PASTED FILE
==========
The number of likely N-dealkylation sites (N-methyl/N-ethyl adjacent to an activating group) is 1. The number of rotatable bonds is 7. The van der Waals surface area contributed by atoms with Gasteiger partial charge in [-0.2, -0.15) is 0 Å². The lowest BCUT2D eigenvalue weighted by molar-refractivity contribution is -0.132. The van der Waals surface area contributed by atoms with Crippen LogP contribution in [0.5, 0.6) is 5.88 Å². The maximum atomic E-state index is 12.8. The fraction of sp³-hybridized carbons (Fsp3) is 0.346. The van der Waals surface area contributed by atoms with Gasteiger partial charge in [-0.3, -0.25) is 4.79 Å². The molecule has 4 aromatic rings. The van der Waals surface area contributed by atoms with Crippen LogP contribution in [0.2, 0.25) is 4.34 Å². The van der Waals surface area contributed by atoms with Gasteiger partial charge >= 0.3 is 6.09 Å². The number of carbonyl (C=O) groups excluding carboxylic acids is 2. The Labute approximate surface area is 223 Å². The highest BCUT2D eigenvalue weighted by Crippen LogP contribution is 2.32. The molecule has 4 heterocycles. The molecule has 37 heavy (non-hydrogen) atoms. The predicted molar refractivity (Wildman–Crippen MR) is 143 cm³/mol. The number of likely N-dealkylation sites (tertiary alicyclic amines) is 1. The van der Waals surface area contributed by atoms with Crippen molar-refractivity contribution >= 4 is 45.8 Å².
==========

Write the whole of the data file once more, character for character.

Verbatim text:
The number of likely N-dealkylation sites (N-methyl/N-ethyl adjacent to an activating group) is 1. The number of rotatable bonds is 7. The van der Waals surface area contributed by atoms with Gasteiger partial charge in [-0.2, -0.15) is 0 Å². The lowest BCUT2D eigenvalue weighted by molar-refractivity contribution is -0.132. The van der Waals surface area contributed by atoms with Crippen LogP contribution in [0.5, 0.6) is 5.88 Å². The maximum atomic E-state index is 12.8. The fraction of sp³-hybridized carbons (Fsp3) is 0.346. The van der Waals surface area contributed by atoms with Gasteiger partial charge in [-0.3, -0.25) is 4.79 Å². The molecule has 4 aromatic rings. The van der Waals surface area contributed by atoms with Crippen LogP contribution in [0.2, 0.25) is 4.34 Å². The van der Waals surface area contributed by atoms with Gasteiger partial charge >= 0.3 is 6.09 Å². The number of carbonyl (C=O) groups excluding carboxylic acids is 2. The Labute approximate surface area is 223 Å². The highest BCUT2D eigenvalue weighted by Crippen LogP contribution is 2.32. The molecule has 4 heterocycles. The molecule has 37 heavy (non-hydrogen) atoms. The predicted molar refractivity (Wildman–Crippen MR) is 143 cm³/mol. The number of likely N-dealkylation sites (tertiary alicyclic amines) is 1. The van der Waals surface area contributed by atoms with Crippen molar-refractivity contribution >= 4 is 45.8 Å².